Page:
Receives high marks on his next monthly studio review:
|Aug 9||Janssen is offered up on the dubbing stage to do "wild lines" for SMOKE SIGNAL, a U-I film in post-production. it was commonplace for Contract Players to be recruited for these services--they "looped" the original dialogue drowned during production by airplane noise, replaced fluffs, contributed unscripted off-camera lines.|
|Aug 11||Excused from his normal classes including a morning picture screening in a studio projection room and an afternoon dance class. Instead, Janssen has a private dance lesson and assists in a casting audition. Dani Crayne and a newly-signed Clint Eastwood (whose own successful casting test was April 26) also participate in the audition.|
|Aug 16||Excused from morning and afternoon acting classes for private dance lessons at the Studio.|
|Aug 18||Again is excused from his normal Wednesday schedule (morning picture screening/afternoon dance classes). Is at Goldwyn Studios today for reasons unknown with fellow students Myrna Hansen and Race Gentry.|
The delayed TO HELL AND BACK (see July 21) tests Janssen again. Back on the backlot at Gausman's Gulch, 3 scenes from the script are shot with Janssen, Robin Winans, Allison Hayes, and Ricki Marshall. After the test, Audie Murphy is photographed with the 2 boys. Test occurs from 10:15am to 2pm. Film will now not begin until mid-September.
Has a wardrobe fitting for TO HELL AND BACK which may spell success on his recent casting test.
In the afternoon, Janssen assists in a casting audition and is excused from his afternoon dance class for this purpose.
|Aug 29||David and friend Marty Milner weekend in Big Bear Lake, an alpine vacation spot near Los Angeles. Mother Berniece joins them this day and the Janssen family buys a cabin in the coming week.|
A new report card :
Dani Crayne also is excelling:
|Sep 2||Janssen has a publicity portrait sitting for CHIEF CRAZY HORSE.|
|Sep 11||David and friend Pete Wilson, who flew in Thursday for a visit, go to a party together.|
|Sep 15||Begins 3 days of cast rehearsals for the movie THE SHRIKE, directed by and starring Jose Ferrer. Others in the talent school including Race Gentry, Allison Hayes, and Betty Jane Howarth participate in these rehearsals. None ultimately appear in the film. Perhaps this was some kind of workshop used to develop the script.|
|Sep 16||cast rehearsals THE SHRIKE.|
|Sep 17||cast rehearsals THE SHRIKE.|
Janssen begins work on his first feature film role in 2 months.
TO HELL AND BACK (production #1769) is finally in production and Janssen flies this day to the location in Yakima, WA
It's his 8th U-I film and 2nd since his reinstatement from the Army.
Janssen works in the Anzio sequence in the film.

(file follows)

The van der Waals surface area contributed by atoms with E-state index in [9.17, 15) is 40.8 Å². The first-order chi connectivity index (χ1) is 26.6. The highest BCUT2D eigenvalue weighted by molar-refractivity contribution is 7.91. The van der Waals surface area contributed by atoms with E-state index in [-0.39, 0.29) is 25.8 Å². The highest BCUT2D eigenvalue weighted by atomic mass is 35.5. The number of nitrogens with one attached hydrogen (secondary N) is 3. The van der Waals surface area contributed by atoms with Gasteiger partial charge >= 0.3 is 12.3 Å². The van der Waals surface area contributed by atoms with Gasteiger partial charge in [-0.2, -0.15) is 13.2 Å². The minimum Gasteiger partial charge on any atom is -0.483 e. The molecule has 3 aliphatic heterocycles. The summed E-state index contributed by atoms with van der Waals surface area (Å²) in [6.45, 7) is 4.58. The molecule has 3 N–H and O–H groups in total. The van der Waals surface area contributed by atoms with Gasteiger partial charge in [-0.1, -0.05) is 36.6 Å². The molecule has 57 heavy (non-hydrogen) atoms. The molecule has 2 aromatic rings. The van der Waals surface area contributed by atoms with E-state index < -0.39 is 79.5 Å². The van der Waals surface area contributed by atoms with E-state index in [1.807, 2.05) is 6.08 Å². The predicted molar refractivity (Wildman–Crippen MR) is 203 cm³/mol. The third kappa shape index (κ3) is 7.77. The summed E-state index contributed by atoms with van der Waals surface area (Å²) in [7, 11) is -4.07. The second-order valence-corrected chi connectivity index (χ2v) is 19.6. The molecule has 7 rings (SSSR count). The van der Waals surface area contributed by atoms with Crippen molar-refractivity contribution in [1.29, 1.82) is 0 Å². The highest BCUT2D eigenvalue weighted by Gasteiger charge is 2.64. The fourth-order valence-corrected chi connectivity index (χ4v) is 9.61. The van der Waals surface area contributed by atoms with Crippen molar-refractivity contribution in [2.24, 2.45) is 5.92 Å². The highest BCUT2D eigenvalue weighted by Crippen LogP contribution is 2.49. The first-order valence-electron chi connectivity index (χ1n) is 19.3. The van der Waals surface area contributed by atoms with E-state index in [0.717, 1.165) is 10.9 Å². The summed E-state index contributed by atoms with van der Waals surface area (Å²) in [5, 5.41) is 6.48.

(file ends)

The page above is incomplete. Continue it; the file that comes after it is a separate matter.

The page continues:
TO HELL AND BACK filming in Yakima, Washington.
Returns from Yakima, WA and his role as Lt. Lee in TO HELL AND BACK.
Berniece rushes from daughter Jill's singing lesson to pick him up at Universal at 8:30pm.
|Sep 28||On his first day back at the studio after his week on location, Janssen tests for another picture, CULT OF THE COBRA. On stage 9, director Francis Lyon tries him for the part of "Tom Markel". Called for rehearsal at 10am, David does not film his closeup until 5:05pm, then supports Martha Hyer in her close up test in the part of "Lisa". They finish at 6:10pm. Marshall Thompson and Faith Domergue will eventually snag these roles in the picture. Janssen wll get cast in another role and Hyer will be passed over altogether.|
|Sep 29||For their 14th wedding anniversary, David gets his mother and stepfather premiere tickets to the Judy Garland film A STAR IS BORN at the Pantages Theatre.|
CHIEF CRAZY HORSE shoots an additional day (on the old Phantom of the Opera stage at the Studio) for added scenes. It's a short day for Janssen who is called at 8:30am and is finished by 11am. In the scene, Janssen back in his Lieutenant's garb is on horseback next to General Crook (James Millican) for a quick line of dialogue ("The Shoshone scouts have been wiped out, Sir"). Two takes of a closeup of Janssen are done followed by four of the 2-shot.
After shooting, these two actors plus Robert Warwick go to the dubbing stage to do some dialogue replacement work for the picture.
|Oct 13||Has dubbing chores on RETURN OF THE CREATURE, a film that he did not act in.|
|Oct 14||Janssen gets an early contract renewal--and a raise. He learns he'll be extended another 6 months after his contract is up on December 6. The 50% raise under option (b) of his original contract means he'll be receiving a whopping $150 weekly (except for the 3 weeks they are allowed to lay him off).|
|Oct 16||Takes another Sunday off in Big Bear with his family and Martin Milner.|
Has a wardrobe fitting for CULT OF THE COBRA.
David as "Corp. Rico Nardi" will be killed off in the "B" horror picture, but it will be a role that gets him a substantial amount of screen time and a chance to be noticed.